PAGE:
The role of radiation oncology in the fight against cancer will be the topic of an upcoming briefing for members of Congress and their staffs by three professional societies that represent radiation oncology service providers. Slated for March 31, the briefing will include participants from the American Association of Physicists in Medicine (AAPM), the American Society for Radiation Oncology (ASTRO), and the American Society of Radiologic Technologists (ASRT). Cancer survivors will also share their perspective during the presentation.
The societies aspire to impart on congressional representatives, especially those serving their first term, the value of radiation oncology as a cancer treatment. They also hope to educate those present about new technologies and significant advances in patient care, as well as the focus on patient safety at community cancer treatment centers.
Rep. Lois Capps (D-CA), a registered nurse and advocate for patient safety, and Rep. Sue Myrick (R-NC), a breast cancer survivor who underwent radiation therapy, are co-sponsoring the briefing. Patient advocate organizations are represented by the Community Oncology Alliance and the National Patient Advocate Foundation. Several community cancer treatment center corporations and radiation oncology vendors are lending their support as well.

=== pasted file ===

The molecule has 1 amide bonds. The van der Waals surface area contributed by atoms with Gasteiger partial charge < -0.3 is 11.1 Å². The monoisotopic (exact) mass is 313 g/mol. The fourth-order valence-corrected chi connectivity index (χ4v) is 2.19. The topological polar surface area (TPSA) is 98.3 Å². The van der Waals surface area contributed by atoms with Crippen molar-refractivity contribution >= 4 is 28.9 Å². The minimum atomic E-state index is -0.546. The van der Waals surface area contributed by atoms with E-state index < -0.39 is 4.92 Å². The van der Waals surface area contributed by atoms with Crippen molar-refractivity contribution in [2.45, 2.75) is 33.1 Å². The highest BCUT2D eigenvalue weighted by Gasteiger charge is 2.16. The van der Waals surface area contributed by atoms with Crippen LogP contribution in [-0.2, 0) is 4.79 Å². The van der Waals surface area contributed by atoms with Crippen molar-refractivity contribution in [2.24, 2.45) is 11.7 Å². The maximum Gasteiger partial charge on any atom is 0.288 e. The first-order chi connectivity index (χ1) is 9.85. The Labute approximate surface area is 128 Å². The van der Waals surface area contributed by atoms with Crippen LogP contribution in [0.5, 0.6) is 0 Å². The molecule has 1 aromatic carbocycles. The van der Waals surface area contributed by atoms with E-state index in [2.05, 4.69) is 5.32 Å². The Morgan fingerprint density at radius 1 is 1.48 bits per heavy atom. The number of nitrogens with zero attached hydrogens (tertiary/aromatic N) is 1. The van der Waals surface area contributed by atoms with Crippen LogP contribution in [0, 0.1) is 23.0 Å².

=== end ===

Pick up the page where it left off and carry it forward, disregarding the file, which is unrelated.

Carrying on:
Dave Adler, ASTRO’s director of government relations, notes that of the three primary cancer treatments -- surgery, chemotherapy, and radiation therapy – the latter is often the most misunderstood and is frequently confused with diagnostic imaging. He observes that while the media allot ample coverage to radiation dose errors, the effectiveness and safety of radiation therapy treatments that occur every day are not as well publicized.
ASRT anticipates that the briefing will provide a prime opportunity for the societies to educate federal lawmakers about the Consistency, Accuracy, Responsibility, and Excellence in Medical Imaging and Radiation Therapy (CARE) bill, reports Christine Lung, the society’s vice president of government relations and public policy. Now entering its 12th year of congressional consideration, the bill would establish minimum education and certification standards for clinical and technical personnel involved in diagnostic imaging and radiation therapy treatment.